Andre Gingras, © Jochem Jürgens
THE PEACOCK’S ROBES
Andre Gingras (Holland/Canada), "Hypertropia"
The performance ends with a majestic view of a peacock, the king of the birds. The beautiful bird towers over the other dancers, standing at the rear of the stage against a projected background. This is the way the story ends, but what came before?
A strong point of the performance is its diversity, constantly changing scenes and new stories. It’s about violence and war, about people oppressed by others, constant fights between society and individuals. The dancers illustrate scenes of beating, torture, strangling and people not allowed to express themselves. There is a joke about Jews and Palestinians told in the meantime. It reveals our stereotypical way of thinking and our approach to the wars and problems that happen close by.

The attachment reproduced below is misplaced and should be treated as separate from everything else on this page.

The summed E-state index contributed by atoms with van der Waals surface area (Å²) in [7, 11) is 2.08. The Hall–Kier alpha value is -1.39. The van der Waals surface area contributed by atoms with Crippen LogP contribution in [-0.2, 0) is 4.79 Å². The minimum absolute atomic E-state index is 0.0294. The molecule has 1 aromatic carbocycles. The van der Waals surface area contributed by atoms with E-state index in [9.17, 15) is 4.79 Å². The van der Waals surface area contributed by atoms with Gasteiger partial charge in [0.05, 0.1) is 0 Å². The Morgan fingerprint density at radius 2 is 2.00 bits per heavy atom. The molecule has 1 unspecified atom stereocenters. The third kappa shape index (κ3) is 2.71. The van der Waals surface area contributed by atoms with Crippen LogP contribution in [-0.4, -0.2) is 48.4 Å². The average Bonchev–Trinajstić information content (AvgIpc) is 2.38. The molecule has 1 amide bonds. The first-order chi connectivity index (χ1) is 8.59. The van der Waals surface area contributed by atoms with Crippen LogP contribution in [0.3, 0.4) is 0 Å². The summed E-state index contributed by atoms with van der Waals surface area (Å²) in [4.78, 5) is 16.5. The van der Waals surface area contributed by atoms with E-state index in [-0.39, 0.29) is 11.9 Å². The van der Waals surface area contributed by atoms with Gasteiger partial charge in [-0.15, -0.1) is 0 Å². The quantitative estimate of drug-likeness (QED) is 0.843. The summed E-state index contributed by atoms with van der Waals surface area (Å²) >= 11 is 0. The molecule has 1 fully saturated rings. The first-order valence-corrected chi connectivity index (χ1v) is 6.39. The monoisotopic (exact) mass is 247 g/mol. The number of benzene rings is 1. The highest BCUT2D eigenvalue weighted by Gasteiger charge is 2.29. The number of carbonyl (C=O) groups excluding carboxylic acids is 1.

Andre Gingras’ group finds the golden mean between the seriousness of the subject and casual attitudes to it- and it is all to avoid tiring the audience. In fact, we are dragged into the dialog. The dancers let us forget, that we are only in the theatre. They change the scenery themselves, order pauses to the music. To whom are the jokes about Jews addressed to, if not to us?
There is a scene of a perfect murder played for us. It is like a scene in a soap opera, where everything is perfect and the act of murder has aesthetic values. Everybody stands in their positions and does what is necessary with the speed of a Brazilian serial.
The dancers use many modes of expression, linking modern dance with break- dance and fight scenes. The dancing arrangement is based on posing (as if for a photo). They consciously create the dance and show that our bodiesy are not always under our control. Nothing is perfect in spite of your efforts, because you can easily have obsessions or become a fanatic.
The performance’s message seems simple- we and our world are not perfect. We would just like it to be that way. We are a long, long way from the peacock’s robes.